WR 136

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WR 136
WR136 in NGC6888.jpg
WR 136
Observation data
Epoch J2000      Equinox J2000
Constellation Cygnus
Right ascension 20h 12m 06.5421s
Declination +38° 21′ 17.779″
Apparent magnitude (V) 7.48
Spectral type WN6(h)
U−B color index  ?
B−V color index 0.009 ± 0.047
Variable type None
Radial velocity (Rv) −21.6 km/s
Proper motion (μ) RA: −7.54 mas/yr
Dec.: −7.38 mas/yr
Parallax (π) 0.61 ± 0.63 mas
Distance approx. 5,000 ly
(approx. 2,000 pc)
Absolute magnitude (MV) −4.7[1]
Mass 15[1] M
Radius 3.34[1] R
Luminosity 105.4[1] L
Temperature 70,800[1] K
Metallicity ?
Rotation ?
Age 4.5 million years
Other designations
V* V1770 Cyg, AG+38 1977, GSC 03151-01765, BD+37 3821, HD 192163, HIC 99546, HIP 99546, GC 28056, SAO 69592.
Database references

WR 136 is a Wolf–Rayet star located in the constellation Cygnus. It is in the center of the Crescent Nebula. Its age is estimated to be around 4.5 million years[2] and it is nearing the end of its life. Within the next few million years, it is expected to explode as a supernova.[3]


According to recent estimations, WR 136 is 250,000 times brighter than our Sun, 15 times more massive, and 3.3 times larger. Its surface temperature is around 70,000° Kelvin.[1]

WR 136 blew off a shell of material when it became a red supergiant around 250,000 years ago with a mass of around 30 solar masses.[2] Currently, its fast stellar wind, ejected from the star at around 3.8 million mph (6.1 million km/h), is catching up to the material ejected from the star and shaping it into a shell. UV rays emitted from WR 136's hot surface cause the shell to glow.[4]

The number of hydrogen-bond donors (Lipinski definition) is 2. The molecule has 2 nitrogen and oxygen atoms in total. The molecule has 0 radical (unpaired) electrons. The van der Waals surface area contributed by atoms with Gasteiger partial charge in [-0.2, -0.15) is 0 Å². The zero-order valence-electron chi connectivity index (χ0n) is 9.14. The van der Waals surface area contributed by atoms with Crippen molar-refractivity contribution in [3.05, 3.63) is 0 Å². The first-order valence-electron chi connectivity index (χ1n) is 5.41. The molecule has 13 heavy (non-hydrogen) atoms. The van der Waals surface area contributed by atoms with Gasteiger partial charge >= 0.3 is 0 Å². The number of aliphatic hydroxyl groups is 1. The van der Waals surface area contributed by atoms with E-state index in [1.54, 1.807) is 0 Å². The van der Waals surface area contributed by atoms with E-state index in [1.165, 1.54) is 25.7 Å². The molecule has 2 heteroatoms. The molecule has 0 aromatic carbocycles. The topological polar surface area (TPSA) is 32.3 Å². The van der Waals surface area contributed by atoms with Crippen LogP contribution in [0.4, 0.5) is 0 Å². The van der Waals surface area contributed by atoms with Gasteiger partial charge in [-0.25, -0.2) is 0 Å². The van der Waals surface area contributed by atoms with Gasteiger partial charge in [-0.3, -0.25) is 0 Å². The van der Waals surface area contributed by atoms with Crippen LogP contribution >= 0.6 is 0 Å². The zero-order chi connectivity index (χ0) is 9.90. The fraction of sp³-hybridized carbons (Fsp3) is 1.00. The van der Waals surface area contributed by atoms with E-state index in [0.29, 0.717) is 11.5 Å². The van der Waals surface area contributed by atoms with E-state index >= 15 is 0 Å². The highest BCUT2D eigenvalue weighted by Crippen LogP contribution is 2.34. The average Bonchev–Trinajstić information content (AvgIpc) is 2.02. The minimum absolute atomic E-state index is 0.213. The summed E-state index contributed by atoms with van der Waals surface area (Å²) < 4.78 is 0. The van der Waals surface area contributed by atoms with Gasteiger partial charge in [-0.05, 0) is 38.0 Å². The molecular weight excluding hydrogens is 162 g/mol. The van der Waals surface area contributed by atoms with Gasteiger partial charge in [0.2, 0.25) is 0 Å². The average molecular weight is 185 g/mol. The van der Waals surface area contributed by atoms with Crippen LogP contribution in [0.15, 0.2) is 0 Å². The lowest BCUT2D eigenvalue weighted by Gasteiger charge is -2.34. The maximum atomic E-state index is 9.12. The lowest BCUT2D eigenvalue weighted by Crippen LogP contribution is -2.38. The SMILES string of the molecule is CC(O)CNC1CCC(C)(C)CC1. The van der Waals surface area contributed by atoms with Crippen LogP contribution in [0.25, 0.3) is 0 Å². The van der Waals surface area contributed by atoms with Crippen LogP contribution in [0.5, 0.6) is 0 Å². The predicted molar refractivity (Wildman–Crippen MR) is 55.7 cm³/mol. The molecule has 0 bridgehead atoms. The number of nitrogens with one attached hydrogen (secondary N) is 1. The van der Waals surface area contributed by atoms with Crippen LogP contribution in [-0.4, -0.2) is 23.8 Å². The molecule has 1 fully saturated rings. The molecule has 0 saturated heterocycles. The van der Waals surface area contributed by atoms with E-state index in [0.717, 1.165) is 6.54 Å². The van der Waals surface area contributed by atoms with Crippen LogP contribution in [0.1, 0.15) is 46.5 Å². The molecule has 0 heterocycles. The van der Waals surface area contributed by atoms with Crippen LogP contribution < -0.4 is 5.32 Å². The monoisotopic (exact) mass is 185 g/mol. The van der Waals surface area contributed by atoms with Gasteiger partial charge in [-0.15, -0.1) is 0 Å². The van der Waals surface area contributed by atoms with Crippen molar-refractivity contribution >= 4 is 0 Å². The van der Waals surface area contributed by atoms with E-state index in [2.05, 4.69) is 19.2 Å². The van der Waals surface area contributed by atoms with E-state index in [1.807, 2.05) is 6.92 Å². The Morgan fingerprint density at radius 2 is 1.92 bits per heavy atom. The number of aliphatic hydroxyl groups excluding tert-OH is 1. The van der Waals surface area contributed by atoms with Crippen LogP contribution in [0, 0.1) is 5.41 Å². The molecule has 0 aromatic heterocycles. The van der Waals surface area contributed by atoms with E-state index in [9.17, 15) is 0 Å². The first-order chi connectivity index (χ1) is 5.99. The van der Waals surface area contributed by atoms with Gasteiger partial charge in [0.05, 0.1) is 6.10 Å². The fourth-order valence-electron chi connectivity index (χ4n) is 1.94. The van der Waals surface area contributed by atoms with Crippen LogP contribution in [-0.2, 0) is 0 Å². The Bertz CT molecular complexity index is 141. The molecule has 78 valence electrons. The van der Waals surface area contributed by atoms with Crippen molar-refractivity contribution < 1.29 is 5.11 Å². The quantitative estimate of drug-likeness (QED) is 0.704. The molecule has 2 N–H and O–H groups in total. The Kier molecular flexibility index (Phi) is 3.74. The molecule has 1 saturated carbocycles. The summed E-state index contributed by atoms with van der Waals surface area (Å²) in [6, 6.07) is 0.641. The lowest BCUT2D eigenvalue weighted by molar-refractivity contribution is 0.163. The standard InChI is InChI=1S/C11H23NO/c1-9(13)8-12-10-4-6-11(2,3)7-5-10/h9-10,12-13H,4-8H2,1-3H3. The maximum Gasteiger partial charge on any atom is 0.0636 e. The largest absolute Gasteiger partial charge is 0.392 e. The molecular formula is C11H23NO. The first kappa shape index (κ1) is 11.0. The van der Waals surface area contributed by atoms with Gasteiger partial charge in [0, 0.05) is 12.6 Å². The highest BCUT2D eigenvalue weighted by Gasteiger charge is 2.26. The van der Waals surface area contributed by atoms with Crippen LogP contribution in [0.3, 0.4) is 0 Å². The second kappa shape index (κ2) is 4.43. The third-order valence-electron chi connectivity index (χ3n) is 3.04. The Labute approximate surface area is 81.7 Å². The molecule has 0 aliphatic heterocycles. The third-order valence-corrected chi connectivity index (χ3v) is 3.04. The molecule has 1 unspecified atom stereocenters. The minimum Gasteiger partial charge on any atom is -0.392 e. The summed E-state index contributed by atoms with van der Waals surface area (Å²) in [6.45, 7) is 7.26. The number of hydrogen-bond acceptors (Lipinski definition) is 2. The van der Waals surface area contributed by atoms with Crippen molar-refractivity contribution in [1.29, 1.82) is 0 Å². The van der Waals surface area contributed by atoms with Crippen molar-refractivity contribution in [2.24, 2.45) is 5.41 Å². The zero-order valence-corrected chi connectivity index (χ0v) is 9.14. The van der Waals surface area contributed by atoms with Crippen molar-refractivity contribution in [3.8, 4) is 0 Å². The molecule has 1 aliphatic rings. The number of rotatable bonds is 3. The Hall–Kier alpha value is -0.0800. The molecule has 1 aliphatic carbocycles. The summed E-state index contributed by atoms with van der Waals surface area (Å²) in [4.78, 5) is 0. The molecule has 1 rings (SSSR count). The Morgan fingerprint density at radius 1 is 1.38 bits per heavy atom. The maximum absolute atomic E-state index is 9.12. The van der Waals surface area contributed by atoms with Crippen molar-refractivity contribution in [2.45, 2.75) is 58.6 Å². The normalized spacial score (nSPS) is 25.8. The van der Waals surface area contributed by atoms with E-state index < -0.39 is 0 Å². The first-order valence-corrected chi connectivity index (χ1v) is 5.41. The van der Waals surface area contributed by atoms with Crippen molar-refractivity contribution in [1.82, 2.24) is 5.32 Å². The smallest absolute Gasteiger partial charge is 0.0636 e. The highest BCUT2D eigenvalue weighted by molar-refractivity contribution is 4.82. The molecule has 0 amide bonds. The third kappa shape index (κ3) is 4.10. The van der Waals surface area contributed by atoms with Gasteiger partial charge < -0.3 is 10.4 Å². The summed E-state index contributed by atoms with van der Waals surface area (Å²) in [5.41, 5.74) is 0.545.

There's certain evidence WR 136 may be a binary star. Its companion would be a low-mass star of spectral classification K or M that would complete an orbit around the Wolf-Rayet star each 5.13 days, being the system the progenitor of a low-mass X-ray binary.[5]

See also[edit]


  1. ^ a b c d e f Hamann, W.-R.; Gräfener, G.; Liermann, A. "The Galactic WN stars. Spectral analyses with line-blanketed model atmospheres versus stellar evolution models with and without rotation". Astronomy and Astrophysics 457 (3). pp. 1015–1013. Bibcode:2006A&A...457.1015H. Retrieved 17 July 2013. 
  2. ^ a b "WR 136". 
  3. ^ "Crescent Nebula Close-up (NGC 6888)". 
  4. ^ Moore, Brian D.; Hester, Jeff; Scowen, Paul; Dufour, Reginald (13 July 2000). "Hubble Watches Star Tear Apart its Neighborhood". NASA. 
  5. ^ Rustamov, D. N.; Cherepashchuk, A. M. "The Wolf-Rayet star HD 192163 as a possible evolutionary progenitor of a low-mass X-ray binary". Astronomy Reports 55 (4). pp. 347–358. Bibcode:2011ARep...55..347R. Retrieved 17 July 2013.